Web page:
Solution of large-scale Lyapunov equations via the block modified Smith method
Doctor of Philosophy thesis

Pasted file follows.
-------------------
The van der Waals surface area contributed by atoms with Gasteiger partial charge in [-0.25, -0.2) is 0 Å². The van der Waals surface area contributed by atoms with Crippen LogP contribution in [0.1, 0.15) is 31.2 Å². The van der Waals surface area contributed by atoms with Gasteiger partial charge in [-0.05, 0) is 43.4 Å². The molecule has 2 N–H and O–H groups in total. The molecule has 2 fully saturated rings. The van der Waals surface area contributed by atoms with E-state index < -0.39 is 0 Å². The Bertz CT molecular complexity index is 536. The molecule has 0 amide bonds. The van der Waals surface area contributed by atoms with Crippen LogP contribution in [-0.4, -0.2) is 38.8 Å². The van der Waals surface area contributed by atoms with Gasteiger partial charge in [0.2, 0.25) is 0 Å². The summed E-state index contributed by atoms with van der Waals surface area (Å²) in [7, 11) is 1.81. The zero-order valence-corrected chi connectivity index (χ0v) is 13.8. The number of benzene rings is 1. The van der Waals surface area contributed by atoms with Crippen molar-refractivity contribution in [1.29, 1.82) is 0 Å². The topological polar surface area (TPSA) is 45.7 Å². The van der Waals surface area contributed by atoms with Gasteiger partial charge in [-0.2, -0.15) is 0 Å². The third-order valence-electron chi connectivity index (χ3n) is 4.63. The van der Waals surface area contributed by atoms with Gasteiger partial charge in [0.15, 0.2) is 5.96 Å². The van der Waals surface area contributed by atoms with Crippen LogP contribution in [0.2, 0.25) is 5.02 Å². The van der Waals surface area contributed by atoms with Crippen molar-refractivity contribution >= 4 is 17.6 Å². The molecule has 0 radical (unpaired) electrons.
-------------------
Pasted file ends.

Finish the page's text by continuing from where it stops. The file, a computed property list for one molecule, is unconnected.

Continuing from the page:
Balanced truncation is an attractive method for reducing the dimension of medium-scale dynamical systems. Research in recent years has brought approximate balanced truncation to the large-scale setting. At the heart of this technique are alternating direction implicit (ADI) methods for solving large Lyapunov and Sylvester equations. This work concerns the convergence of these methods. Our primary objective is the practical solution of very large Lyapunov equations. Uncertainty in the selection of shifts for the ADI method and its variants has prevented the widespread adoption of an otherwise promising variant, the block modified Smith method. We examine in detail the role of shift selection, the fundamental minimax problem, and the often startling influence of nonnormality. Our analysis is tied intimately to the decay rate of the singular values of the solutions to these equations. We improve upon past bounds and develop new ones, including bounds based on pseudospectra. In the end, we provide simple yet effective schemes for finding shifts that outperform those produced by conventional selection strategies. To make effective use of these shifts, we provide insights that allow the block modified Smith method to be applied to very large equations in a practical setting. First, we give an error bound in terms of the drop tolerance that substantially improves upon ad hoc choices that could fail or demand excessive memory. Next, we improve the residual calculation in the method, which can be a surprisingly expensive computation. Finally, we provide guidance on the use of complex shifts, when to update the singular value decomposition, and the number of shifts to use. We have succeeded in providing a practical implementation of the block modified Smith method. The success of the algorithm is demonstrated in numerous experiments, culminating in the rapid solution of some of the largest known Lyapunov equations attempted on a workstation.